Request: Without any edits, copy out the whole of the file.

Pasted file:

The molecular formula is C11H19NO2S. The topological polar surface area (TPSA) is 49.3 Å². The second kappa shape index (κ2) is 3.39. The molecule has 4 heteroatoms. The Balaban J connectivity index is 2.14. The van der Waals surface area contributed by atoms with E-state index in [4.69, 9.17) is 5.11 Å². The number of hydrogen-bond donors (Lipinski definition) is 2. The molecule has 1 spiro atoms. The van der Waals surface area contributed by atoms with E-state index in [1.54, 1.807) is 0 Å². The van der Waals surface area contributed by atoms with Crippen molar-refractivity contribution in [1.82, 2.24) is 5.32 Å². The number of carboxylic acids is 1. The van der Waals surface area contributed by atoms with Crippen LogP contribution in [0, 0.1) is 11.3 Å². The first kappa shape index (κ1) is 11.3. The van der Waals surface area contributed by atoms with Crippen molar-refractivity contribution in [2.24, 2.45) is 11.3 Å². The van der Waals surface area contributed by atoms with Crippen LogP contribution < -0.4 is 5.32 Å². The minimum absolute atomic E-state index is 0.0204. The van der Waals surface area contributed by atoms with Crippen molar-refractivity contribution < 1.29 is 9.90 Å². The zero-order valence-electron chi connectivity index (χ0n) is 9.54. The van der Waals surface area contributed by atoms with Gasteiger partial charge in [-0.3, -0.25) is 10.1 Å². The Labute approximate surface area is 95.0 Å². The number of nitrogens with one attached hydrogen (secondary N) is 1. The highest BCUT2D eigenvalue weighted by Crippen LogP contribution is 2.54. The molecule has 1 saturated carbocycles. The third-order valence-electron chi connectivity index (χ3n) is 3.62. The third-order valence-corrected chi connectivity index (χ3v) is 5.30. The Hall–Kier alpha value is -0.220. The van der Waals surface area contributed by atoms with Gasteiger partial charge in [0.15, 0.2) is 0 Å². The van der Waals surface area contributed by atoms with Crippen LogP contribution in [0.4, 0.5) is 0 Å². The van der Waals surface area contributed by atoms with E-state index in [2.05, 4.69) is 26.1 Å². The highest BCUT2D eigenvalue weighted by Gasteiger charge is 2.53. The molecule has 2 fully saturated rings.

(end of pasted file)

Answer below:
The molecular formula is C11H19NO2S. The topological polar surface area (TPSA) is 49.3 Å². The second kappa shape index (κ2) is 3.39. The molecule has 4 heteroatoms. The Balaban J connectivity index is 2.14. The van der Waals surface area contributed by atoms with E-state index in [4.69, 9.17) is 5.11 Å². The number of hydrogen-bond donors (Lipinski definition) is 2. The molecule has 1 spiro atoms. The van der Waals surface area contributed by atoms with E-state index in [1.54, 1.807) is 0 Å². The van der Waals surface area contributed by atoms with Crippen molar-refractivity contribution in [1.82, 2.24) is 5.32 Å². The number of carboxylic acids is 1. The van der Waals surface area contributed by atoms with Crippen LogP contribution in [0, 0.1) is 11.3 Å². The first kappa shape index (κ1) is 11.3. The van der Waals surface area contributed by atoms with Crippen molar-refractivity contribution in [2.24, 2.45) is 11.3 Å². The van der Waals surface area contributed by atoms with Crippen LogP contribution < -0.4 is 5.32 Å². The minimum absolute atomic E-state index is 0.0204. The van der Waals surface area contributed by atoms with Crippen molar-refractivity contribution < 1.29 is 9.90 Å². The zero-order valence-electron chi connectivity index (χ0n) is 9.54. The van der Waals surface area contributed by atoms with Gasteiger partial charge in [-0.3, -0.25) is 10.1 Å². The Labute approximate surface area is 95.0 Å². The number of nitrogens with one attached hydrogen (secondary N) is 1. The highest BCUT2D eigenvalue weighted by Crippen LogP contribution is 2.54. The molecule has 1 saturated carbocycles. The third-order valence-electron chi connectivity index (χ3n) is 3.62. The third-order valence-corrected chi connectivity index (χ3v) is 5.30. The Hall–Kier alpha value is -0.220. The van der Waals surface area contributed by atoms with Gasteiger partial charge in [0.15, 0.2) is 0 Å². The van der Waals surface area contributed by atoms with Crippen LogP contribution in [0.4, 0.5) is 0 Å². The van der Waals surface area contributed by atoms with E-state index in [2.05, 4.69) is 26.1 Å². The highest BCUT2D eigenvalue weighted by Gasteiger charge is 2.53. The molecule has 2 fully saturated rings.